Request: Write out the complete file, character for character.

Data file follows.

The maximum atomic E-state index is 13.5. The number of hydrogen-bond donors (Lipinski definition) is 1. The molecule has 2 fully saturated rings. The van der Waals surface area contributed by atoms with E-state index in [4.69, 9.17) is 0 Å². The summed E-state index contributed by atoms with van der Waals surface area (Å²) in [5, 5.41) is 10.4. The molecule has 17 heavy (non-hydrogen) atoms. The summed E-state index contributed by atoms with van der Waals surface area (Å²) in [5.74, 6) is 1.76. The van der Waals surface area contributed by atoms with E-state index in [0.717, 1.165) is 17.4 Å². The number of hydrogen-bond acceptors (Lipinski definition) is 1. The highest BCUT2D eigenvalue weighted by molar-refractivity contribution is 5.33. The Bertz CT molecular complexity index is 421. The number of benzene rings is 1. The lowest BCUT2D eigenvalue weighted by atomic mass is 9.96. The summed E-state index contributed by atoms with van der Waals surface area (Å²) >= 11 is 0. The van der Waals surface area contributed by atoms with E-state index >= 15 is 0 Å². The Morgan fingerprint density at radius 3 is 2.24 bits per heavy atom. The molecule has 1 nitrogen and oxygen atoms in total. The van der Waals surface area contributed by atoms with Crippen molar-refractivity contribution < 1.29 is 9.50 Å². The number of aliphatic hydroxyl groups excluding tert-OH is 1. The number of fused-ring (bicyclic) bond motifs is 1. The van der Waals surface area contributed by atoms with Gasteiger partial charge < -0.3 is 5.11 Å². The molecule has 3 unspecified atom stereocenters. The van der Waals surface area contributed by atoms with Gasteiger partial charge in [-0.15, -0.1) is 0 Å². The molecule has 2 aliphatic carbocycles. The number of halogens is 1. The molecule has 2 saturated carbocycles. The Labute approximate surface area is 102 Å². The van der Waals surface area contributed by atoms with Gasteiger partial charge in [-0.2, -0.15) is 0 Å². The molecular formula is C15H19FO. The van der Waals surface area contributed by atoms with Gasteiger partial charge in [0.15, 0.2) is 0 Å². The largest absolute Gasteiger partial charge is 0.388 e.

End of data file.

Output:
The maximum atomic E-state index is 13.5. The number of hydrogen-bond donors (Lipinski definition) is 1. The molecule has 2 fully saturated rings. The van der Waals surface area contributed by atoms with E-state index in [4.69, 9.17) is 0 Å². The summed E-state index contributed by atoms with van der Waals surface area (Å²) in [5, 5.41) is 10.4. The molecule has 17 heavy (non-hydrogen) atoms. The summed E-state index contributed by atoms with van der Waals surface area (Å²) in [5.74, 6) is 1.76. The van der Waals surface area contributed by atoms with E-state index in [0.717, 1.165) is 17.4 Å². The number of hydrogen-bond acceptors (Lipinski definition) is 1. The highest BCUT2D eigenvalue weighted by molar-refractivity contribution is 5.33. The Bertz CT molecular complexity index is 421. The number of benzene rings is 1. The lowest BCUT2D eigenvalue weighted by atomic mass is 9.96. The summed E-state index contributed by atoms with van der Waals surface area (Å²) >= 11 is 0. The van der Waals surface area contributed by atoms with E-state index >= 15 is 0 Å². The Morgan fingerprint density at radius 3 is 2.24 bits per heavy atom. The molecule has 1 nitrogen and oxygen atoms in total. The van der Waals surface area contributed by atoms with Crippen molar-refractivity contribution < 1.29 is 9.50 Å². The number of aliphatic hydroxyl groups excluding tert-OH is 1. The number of fused-ring (bicyclic) bond motifs is 1. The van der Waals surface area contributed by atoms with Gasteiger partial charge < -0.3 is 5.11 Å². The molecule has 3 unspecified atom stereocenters. The van der Waals surface area contributed by atoms with Gasteiger partial charge in [-0.15, -0.1) is 0 Å². The molecule has 2 aliphatic carbocycles. The number of halogens is 1. The molecule has 2 saturated carbocycles. The Labute approximate surface area is 102 Å². The van der Waals surface area contributed by atoms with Gasteiger partial charge in [-0.2, -0.15) is 0 Å². The molecular formula is C15H19FO. The van der Waals surface area contributed by atoms with Gasteiger partial charge in [0.15, 0.2) is 0 Å². The largest absolute Gasteiger partial charge is 0.388 e.